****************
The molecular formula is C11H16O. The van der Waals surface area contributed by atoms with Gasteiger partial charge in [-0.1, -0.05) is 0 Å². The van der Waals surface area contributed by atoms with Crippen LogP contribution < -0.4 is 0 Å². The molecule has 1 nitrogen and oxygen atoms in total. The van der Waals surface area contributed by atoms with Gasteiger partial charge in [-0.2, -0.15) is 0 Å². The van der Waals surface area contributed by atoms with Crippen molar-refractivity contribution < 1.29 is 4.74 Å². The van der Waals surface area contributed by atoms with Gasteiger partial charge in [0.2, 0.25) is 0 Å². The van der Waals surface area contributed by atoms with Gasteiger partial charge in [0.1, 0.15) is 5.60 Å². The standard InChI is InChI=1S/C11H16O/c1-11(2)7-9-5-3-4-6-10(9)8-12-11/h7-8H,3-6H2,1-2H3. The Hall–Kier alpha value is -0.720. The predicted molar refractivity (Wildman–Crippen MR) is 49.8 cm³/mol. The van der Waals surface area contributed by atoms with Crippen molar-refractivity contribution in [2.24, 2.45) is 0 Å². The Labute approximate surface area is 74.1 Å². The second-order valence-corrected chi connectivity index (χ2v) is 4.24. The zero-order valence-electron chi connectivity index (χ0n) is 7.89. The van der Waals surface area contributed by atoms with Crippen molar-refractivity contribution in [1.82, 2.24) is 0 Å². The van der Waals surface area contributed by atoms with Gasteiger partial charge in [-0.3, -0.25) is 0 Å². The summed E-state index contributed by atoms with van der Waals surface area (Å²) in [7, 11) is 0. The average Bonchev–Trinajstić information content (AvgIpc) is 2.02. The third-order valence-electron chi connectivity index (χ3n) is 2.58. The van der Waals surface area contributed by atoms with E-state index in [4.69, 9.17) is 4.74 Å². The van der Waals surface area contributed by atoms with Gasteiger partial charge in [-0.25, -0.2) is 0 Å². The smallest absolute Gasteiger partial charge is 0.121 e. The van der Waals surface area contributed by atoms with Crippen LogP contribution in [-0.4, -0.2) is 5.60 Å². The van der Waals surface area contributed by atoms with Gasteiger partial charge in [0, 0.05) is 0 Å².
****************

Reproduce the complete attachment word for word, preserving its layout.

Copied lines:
The molecular formula is C11H16O. The van der Waals surface area contributed by atoms with Gasteiger partial charge in [-0.1, -0.05) is 0 Å². The van der Waals surface area contributed by atoms with Crippen LogP contribution < -0.4 is 0 Å². The molecule has 1 nitrogen and oxygen atoms in total. The van der Waals surface area contributed by atoms with Gasteiger partial charge in [-0.2, -0.15) is 0 Å². The van der Waals surface area contributed by atoms with Crippen molar-refractivity contribution < 1.29 is 4.74 Å². The van der Waals surface area contributed by atoms with Gasteiger partial charge in [0.2, 0.25) is 0 Å². The van der Waals surface area contributed by atoms with Gasteiger partial charge in [0.1, 0.15) is 5.60 Å². The standard InChI is InChI=1S/C11H16O/c1-11(2)7-9-5-3-4-6-10(9)8-12-11/h7-8H,3-6H2,1-2H3. The Hall–Kier alpha value is -0.720. The predicted molar refractivity (Wildman–Crippen MR) is 49.8 cm³/mol. The van der Waals surface area contributed by atoms with Crippen molar-refractivity contribution in [2.24, 2.45) is 0 Å². The Labute approximate surface area is 74.1 Å². The second-order valence-corrected chi connectivity index (χ2v) is 4.24. The zero-order valence-electron chi connectivity index (χ0n) is 7.89. The van der Waals surface area contributed by atoms with Crippen molar-refractivity contribution in [1.82, 2.24) is 0 Å². The van der Waals surface area contributed by atoms with Gasteiger partial charge in [-0.3, -0.25) is 0 Å². The summed E-state index contributed by atoms with van der Waals surface area (Å²) in [7, 11) is 0. The average Bonchev–Trinajstić information content (AvgIpc) is 2.02. The third-order valence-electron chi connectivity index (χ3n) is 2.58. The van der Waals surface area contributed by atoms with E-state index in [4.69, 9.17) is 4.74 Å². The van der Waals surface area contributed by atoms with Gasteiger partial charge in [-0.25, -0.2) is 0 Å². The smallest absolute Gasteiger partial charge is 0.121 e. The van der Waals surface area contributed by atoms with Crippen LogP contribution in [-0.4, -0.2) is 5.60 Å². The van der Waals surface area contributed by atoms with Gasteiger partial charge in [0, 0.05) is 0 Å².